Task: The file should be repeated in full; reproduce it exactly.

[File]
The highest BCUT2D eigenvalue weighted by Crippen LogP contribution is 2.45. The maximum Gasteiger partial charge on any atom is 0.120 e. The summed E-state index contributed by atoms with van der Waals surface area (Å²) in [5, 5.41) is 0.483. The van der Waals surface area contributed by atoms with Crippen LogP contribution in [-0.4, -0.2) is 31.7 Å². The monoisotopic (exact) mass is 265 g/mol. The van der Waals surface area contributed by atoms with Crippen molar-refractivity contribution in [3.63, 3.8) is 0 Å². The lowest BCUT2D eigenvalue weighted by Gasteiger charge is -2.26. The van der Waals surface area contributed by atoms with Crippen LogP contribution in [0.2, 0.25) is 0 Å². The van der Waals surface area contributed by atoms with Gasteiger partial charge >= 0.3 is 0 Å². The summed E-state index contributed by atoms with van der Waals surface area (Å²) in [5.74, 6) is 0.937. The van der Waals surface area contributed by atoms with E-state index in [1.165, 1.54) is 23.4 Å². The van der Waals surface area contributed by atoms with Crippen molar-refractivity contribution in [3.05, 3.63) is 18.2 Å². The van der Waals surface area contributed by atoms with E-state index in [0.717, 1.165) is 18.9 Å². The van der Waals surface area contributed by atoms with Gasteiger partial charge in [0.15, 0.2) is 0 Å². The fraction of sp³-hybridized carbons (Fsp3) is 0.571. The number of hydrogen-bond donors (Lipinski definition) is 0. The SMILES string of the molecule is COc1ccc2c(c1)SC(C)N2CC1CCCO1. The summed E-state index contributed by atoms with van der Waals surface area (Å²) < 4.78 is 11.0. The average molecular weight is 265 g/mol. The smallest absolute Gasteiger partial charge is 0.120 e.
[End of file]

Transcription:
The highest BCUT2D eigenvalue weighted by Crippen LogP contribution is 2.45. The maximum Gasteiger partial charge on any atom is 0.120 e. The summed E-state index contributed by atoms with van der Waals surface area (Å²) in [5, 5.41) is 0.483. The van der Waals surface area contributed by atoms with Crippen LogP contribution in [-0.4, -0.2) is 31.7 Å². The monoisotopic (exact) mass is 265 g/mol. The van der Waals surface area contributed by atoms with Crippen molar-refractivity contribution in [3.63, 3.8) is 0 Å². The lowest BCUT2D eigenvalue weighted by Gasteiger charge is -2.26. The van der Waals surface area contributed by atoms with Crippen LogP contribution in [0.2, 0.25) is 0 Å². The van der Waals surface area contributed by atoms with Gasteiger partial charge >= 0.3 is 0 Å². The summed E-state index contributed by atoms with van der Waals surface area (Å²) in [5.74, 6) is 0.937. The van der Waals surface area contributed by atoms with E-state index in [1.165, 1.54) is 23.4 Å². The van der Waals surface area contributed by atoms with Crippen molar-refractivity contribution in [3.05, 3.63) is 18.2 Å². The van der Waals surface area contributed by atoms with E-state index in [0.717, 1.165) is 18.9 Å². The van der Waals surface area contributed by atoms with Gasteiger partial charge in [0.15, 0.2) is 0 Å². The fraction of sp³-hybridized carbons (Fsp3) is 0.571. The number of hydrogen-bond donors (Lipinski definition) is 0. The SMILES string of the molecule is COc1ccc2c(c1)SC(C)N2CC1CCCO1. The summed E-state index contributed by atoms with van der Waals surface area (Å²) < 4.78 is 11.0. The average molecular weight is 265 g/mol. The smallest absolute Gasteiger partial charge is 0.120 e.